Senator Tammy Baldwin Pushes for Amendment to Aid Holocaust Victims in Nazi Loot Claims

Baldwin Tammy

 

adam-eve-cranach-norton-simon

Lucas Cranach the Elder’s paintings of Adam and Eve at the Norton Simon Museum are the subject of a dispute between  the museum and the heirs of Jacques Goudstikker.
Photo: Rachael Moore/Flickr.

US Senator Tammy Baldwin (D-Wisconsin), a member of the Senate Appropriations Committee, recently included an amendment in a fiscal year 2016 appropriations bill that will boost US efforts to assist Holocaust victims and their heirs in realizing property restitution. According to a release from Baldwin’s office on July 14, the spending bill passed through the committee with a vote of 27 to 3 and will now head to the full Senate for consideration.

Baldwin Tammy

Senator Tammy Baldwin<br>Image: Courtesy of Baldwin.senate.gov

 

“It is tragically unacceptable that seven decades after the end of the Holocaust, the restitution of formerly Jewish communal, private, and heirless property remains and outstanding issue,” Baldwin stated in the release. “I was proud to see this amendment clear a hurdle in the Senate.”

The bill in question is the State Foreign Operations and Related Programs Appropriations bill.

Gideon Taylor, chair of operations for the World Jewish Restitution Organization (WJRO), said the group “applauds Senator Baldwin’s leadership and continued support in Congress for the return of Nazi-looted property across Central and Eastern Europe.”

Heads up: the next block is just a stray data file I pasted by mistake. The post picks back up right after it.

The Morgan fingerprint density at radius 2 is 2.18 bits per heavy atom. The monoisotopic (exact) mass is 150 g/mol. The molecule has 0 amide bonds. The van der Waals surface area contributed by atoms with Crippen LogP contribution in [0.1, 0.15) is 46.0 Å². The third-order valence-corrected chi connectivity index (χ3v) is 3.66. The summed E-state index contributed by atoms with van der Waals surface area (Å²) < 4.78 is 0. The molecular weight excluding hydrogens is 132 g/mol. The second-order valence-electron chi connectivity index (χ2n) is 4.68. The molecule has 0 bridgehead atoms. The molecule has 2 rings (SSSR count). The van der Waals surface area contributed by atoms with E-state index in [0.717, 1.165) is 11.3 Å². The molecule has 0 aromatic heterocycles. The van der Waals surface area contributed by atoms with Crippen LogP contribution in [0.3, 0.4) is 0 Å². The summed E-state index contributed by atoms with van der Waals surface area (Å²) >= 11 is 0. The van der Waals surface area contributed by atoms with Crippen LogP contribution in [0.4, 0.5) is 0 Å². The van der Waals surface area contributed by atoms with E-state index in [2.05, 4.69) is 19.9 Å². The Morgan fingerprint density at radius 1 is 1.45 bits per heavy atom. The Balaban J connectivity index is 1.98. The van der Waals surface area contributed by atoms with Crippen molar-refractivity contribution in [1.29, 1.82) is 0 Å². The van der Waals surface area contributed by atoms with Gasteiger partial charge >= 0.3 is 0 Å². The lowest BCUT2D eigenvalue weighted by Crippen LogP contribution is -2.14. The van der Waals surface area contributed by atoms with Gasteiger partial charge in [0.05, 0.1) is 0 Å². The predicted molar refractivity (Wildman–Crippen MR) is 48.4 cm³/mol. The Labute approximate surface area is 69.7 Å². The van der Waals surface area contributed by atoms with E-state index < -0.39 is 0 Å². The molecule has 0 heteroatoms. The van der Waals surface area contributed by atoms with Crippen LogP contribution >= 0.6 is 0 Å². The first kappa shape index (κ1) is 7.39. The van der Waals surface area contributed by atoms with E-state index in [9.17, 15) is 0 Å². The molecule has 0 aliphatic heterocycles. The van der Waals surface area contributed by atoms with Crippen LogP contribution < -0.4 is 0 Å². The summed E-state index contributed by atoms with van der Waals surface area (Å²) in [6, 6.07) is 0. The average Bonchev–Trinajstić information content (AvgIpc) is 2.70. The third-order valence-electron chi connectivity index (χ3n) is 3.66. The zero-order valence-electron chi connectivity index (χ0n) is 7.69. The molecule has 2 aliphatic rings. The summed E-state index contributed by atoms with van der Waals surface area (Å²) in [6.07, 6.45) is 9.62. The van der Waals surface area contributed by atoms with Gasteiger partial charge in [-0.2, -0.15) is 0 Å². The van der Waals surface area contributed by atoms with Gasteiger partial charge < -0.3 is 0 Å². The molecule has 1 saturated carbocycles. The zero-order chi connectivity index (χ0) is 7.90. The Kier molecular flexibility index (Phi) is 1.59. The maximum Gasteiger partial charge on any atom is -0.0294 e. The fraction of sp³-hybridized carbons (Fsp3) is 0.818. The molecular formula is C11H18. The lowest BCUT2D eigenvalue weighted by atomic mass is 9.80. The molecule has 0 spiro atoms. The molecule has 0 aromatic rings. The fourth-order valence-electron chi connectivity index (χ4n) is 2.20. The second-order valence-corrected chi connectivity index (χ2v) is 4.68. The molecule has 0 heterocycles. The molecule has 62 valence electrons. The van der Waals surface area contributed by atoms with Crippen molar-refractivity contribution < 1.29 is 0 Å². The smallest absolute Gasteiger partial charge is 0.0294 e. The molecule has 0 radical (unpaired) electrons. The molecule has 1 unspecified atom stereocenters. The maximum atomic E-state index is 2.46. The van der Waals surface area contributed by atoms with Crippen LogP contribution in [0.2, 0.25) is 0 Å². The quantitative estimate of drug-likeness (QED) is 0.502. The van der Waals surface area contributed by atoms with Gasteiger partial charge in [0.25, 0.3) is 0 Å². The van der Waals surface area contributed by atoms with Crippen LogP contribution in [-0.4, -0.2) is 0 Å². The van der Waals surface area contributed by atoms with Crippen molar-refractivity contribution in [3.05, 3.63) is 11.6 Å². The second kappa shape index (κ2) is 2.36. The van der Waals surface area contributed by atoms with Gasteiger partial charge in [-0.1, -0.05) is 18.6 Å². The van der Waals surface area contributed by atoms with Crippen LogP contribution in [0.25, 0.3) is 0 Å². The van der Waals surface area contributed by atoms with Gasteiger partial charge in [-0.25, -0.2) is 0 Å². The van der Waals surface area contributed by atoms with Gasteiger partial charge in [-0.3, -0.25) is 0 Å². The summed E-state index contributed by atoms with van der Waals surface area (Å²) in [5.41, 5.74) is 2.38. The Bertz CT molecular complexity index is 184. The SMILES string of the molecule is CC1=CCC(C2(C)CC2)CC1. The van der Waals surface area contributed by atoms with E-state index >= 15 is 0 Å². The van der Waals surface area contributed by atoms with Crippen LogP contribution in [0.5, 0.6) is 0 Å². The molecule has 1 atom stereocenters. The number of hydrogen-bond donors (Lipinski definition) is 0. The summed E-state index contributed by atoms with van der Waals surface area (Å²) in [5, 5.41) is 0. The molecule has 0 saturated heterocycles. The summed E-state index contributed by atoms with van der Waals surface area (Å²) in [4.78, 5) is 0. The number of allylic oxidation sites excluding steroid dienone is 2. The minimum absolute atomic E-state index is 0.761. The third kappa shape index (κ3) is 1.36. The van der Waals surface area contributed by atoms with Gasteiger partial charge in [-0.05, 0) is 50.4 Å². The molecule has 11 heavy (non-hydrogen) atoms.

Baldwin’s amendment requires the State Department’s annual report on International Religious Freedom to include an assessment of the progress of foreign countries regarding the return of wrongfully confiscated Holocaust-era assets. You can see the full language of the amendment here.

Recently the WJRO, of which billionaire collector and Neue Galerie co-founder Ronald Lauder is chairman, released a lengthy and detailed report criticizing several US museums for stonewalling Holocaust claims.

The report named the Norton Simon Museum in California and the Fred Jones Jr. Museum of Art at the University of Oklahoma as examples of such institutions and called for federal legislation to help victims get a proper hearing for their cases.

The WJRO was formed in 1993 to advocate for the return of Jewish property taken during the Holocaust.

For related coverage, see:

Holocaust Survivor Sues for Return of Looted Camille Pisarro Painting

Dutch Government Returns Paintings to Heirs of Holocaust Victims

American Association of Museums Goes Easy on Nazi Loot

Gustav Klimt’s Woman in Gold Goes On View at Neue Galerie

 

 


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